All Things Considered for Wednesday, February 5, 2014

The pharmacy giant CVS plans to eliminate cigarettes and other tobacco products from its stores by October. The company says it made the decision because the drug store business is changing and that selling cigarettes is no longer consistent with its mission. Medical experts and the White House hailed the move. NPR's Yuki Noguchi reports.
CVS CEO and President Larry Merlo joins Audie Cornish to discuss his company's big decision to eventually discontinue its sales of tobacco products. The decision didn't simply make headlines on Wednesday; it could also signal a shift in plans for the pharmacy giant's future.
Many scientists have been trying to create neural implants that will let amputees regain a sense of touch and control. One version has let a Danish man feel the texture of things he's touching. But it's an experimental model that's not yet ready for use outside the laboratory.
Bilawal Bhutto Zardari had a coming-out party of sorts over the weekend. At 25, he belongs to the next generation of Bhuttos, the family that has dominated the country's politics for decades. And in an interview, he says he does not fear the turbulent politics that claimed the life of his mother and grandfather.
On Tuesday, economists with the Congressional Budget Office announced findings that indicated the new health care law may result in hundreds of thousands leaving the workforce. The findings spurred new debate on the merits of the law and its economic impact. NPR's Scott Horsley has more on the reactions to the report.
Some Republicans have begun to demand the repeal of a key feature in the president's health care law, which protects insurance companies taking part, in exchange for agreeing to raise the nation's debt ceiling. But according to Congressional Budget Office Director Douglas Elmendorf, the so-called "risk corridors" actually benefit the Treasury, rather than costing taxpayers money.
Last April in San Jose, transformers were knocked out at a power station when one or more snipers fired at least 100 rounds into them. Investigators say they don't believe it was an act of terrorism, but other experts disagree.

UN Report Raises Scathing Criticisms Of Vatican

The United Nations watchdog for children's rights has accused the Vatican of caring more about its own reputation and members of the clergy than the victims of sexual abuse. The group is calling for the Vatican to immediately remove any priests suspected of sexually abusing children.

Seeing Less Helps The Brain Hear More

People who are blind from birth are often better than sighted people at processing certain aspects of sound. A mouse study hints at why: Even a few days in the dark helped "rewire" the auditory center of an adult animal's brain.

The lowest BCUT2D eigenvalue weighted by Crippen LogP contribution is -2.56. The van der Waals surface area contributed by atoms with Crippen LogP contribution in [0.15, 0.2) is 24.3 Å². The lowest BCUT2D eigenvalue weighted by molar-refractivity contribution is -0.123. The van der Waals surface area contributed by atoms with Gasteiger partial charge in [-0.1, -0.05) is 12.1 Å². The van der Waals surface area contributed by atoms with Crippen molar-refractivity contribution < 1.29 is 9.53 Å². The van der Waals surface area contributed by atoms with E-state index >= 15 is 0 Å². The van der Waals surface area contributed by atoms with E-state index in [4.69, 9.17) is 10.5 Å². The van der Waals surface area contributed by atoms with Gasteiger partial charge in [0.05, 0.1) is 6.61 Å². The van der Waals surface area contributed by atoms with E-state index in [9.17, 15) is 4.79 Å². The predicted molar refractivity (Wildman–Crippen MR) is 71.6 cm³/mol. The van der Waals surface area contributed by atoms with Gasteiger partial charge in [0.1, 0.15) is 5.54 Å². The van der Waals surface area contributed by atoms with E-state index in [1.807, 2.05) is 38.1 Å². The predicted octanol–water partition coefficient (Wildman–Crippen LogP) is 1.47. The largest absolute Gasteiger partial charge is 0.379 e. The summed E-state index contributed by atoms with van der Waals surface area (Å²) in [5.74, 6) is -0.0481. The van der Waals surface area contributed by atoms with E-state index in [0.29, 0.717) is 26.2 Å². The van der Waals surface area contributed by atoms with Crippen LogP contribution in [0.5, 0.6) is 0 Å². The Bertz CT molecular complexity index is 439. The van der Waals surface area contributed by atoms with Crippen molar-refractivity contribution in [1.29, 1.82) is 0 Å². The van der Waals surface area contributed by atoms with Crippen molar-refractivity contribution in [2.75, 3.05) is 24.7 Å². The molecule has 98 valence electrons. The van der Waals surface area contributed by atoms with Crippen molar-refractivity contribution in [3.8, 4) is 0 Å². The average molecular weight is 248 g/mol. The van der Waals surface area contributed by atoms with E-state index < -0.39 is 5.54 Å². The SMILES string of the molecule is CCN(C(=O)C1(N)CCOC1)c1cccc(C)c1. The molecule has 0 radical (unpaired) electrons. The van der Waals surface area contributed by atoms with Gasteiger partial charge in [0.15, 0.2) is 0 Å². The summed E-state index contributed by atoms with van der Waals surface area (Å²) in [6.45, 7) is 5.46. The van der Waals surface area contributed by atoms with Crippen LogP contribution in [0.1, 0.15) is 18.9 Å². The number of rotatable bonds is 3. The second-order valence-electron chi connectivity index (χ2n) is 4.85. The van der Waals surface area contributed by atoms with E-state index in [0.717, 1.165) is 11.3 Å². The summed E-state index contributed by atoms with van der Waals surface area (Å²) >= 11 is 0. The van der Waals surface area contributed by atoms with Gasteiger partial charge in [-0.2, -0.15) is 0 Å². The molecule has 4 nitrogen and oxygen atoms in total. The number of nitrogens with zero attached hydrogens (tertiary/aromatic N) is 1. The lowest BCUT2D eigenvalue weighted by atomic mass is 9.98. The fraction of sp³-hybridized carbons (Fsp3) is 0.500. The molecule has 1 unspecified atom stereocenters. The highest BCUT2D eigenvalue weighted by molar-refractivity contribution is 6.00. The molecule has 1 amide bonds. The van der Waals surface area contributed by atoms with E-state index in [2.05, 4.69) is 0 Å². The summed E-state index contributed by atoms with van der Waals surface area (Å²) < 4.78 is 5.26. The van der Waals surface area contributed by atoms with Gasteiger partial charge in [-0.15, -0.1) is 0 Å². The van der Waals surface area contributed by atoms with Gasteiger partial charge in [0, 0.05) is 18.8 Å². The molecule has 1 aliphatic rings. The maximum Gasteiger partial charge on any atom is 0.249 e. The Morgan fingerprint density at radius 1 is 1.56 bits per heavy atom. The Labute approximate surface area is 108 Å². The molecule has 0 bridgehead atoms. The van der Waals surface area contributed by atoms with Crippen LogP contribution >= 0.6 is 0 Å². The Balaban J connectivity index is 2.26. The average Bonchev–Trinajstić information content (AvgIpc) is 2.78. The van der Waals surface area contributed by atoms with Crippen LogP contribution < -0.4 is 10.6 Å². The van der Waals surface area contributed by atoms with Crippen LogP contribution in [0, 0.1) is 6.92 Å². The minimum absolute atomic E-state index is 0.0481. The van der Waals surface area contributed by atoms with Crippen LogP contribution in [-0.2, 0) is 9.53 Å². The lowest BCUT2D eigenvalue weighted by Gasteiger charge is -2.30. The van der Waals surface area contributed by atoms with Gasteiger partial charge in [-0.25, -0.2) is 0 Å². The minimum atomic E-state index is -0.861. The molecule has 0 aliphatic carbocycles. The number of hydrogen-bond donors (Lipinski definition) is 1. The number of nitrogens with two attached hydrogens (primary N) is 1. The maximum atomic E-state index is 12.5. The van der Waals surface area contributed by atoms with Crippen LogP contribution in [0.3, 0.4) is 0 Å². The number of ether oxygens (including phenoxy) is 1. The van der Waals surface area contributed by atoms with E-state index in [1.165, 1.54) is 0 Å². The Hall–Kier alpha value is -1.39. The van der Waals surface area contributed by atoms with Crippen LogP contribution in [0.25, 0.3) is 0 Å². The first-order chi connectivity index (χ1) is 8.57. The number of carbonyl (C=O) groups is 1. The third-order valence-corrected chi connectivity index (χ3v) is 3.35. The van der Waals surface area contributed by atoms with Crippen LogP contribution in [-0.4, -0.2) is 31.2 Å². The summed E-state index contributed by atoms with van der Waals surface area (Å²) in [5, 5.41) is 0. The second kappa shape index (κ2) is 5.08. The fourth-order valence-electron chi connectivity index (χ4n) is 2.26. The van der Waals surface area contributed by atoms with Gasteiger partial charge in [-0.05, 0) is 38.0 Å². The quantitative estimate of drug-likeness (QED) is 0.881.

In a warming world, extreme droughts are predicted to become more common. Amid the historic drought gripping California and much of the West Coast, scientists are studying how states can manage with a lot less water in the future.
Melissa Block speaks with Holly Madrigal, the mayor of Willits, Calif., about the ways her city is seeking to conserve water in the midst of the drought.

More Than 80,000 Tons Of Coal Ash Flow Into N.C. River

A broken stormwater pipe in North Carolina has sent the waste into the Dan River, which flows through Virginia and out into the Atlantic. Officials say the drinking water is safe, but environmental questions linger.
Tyrone Hayes, a biology professor at the University of California, Berkeley, has spent the past 15 years to studying the adverse effects of atrazine, a common herbicide used in the U.S. For much of that time, Hayes believed he was being watched and closely followed by Syngenta, the Swiss company that produces the chemical, in an effort to discredit his findings. Audie Cornish talks to New Yorker reporter Rachel Aviv for more.
For the last two weeks, the barrel bombing of the rebel-held area of Aleppo in Syria has intensified. Warplanes drop leaflets on neighborhoods warning civilians to flee — and it seems they're listening. Residents of Aleppo districts held by the regime say they are seeing an influx of families, while aid agencies working in Turkey say hundreds of thousands of the displaced are trying to get in.

An Surprising Crusader Against Wrongful Convictions

A report from the National Registry of Exonerations released Tuesday revealed 2013 as a record year for overturning wrongful convictions in the U.S. Of the 87 people nationwide who had their convictions overturned, Texas led all states with 13. Melissa Block speaks with Dallas District Attorney Craig Watkins, who established the nation's first Conviction Integrity Unit in Dallas in 2007.
The Beat Generation icon was a magnet for artists, musicians and wannabe hipsters. In a 1985 interview, the author credited his most groundbreaking work to the fallout from his wife's accidental death at his own hands, saying, "It was an event that ... made me into a writer." Burroughs died in 1997.
This week, Kacey Bellamy is in Sochi with the U.S. Olympic women's hockey team. Before she headed to Russia, though, she reflected a moment on the love and sacrifices of her family, without which she never would have made it so far.
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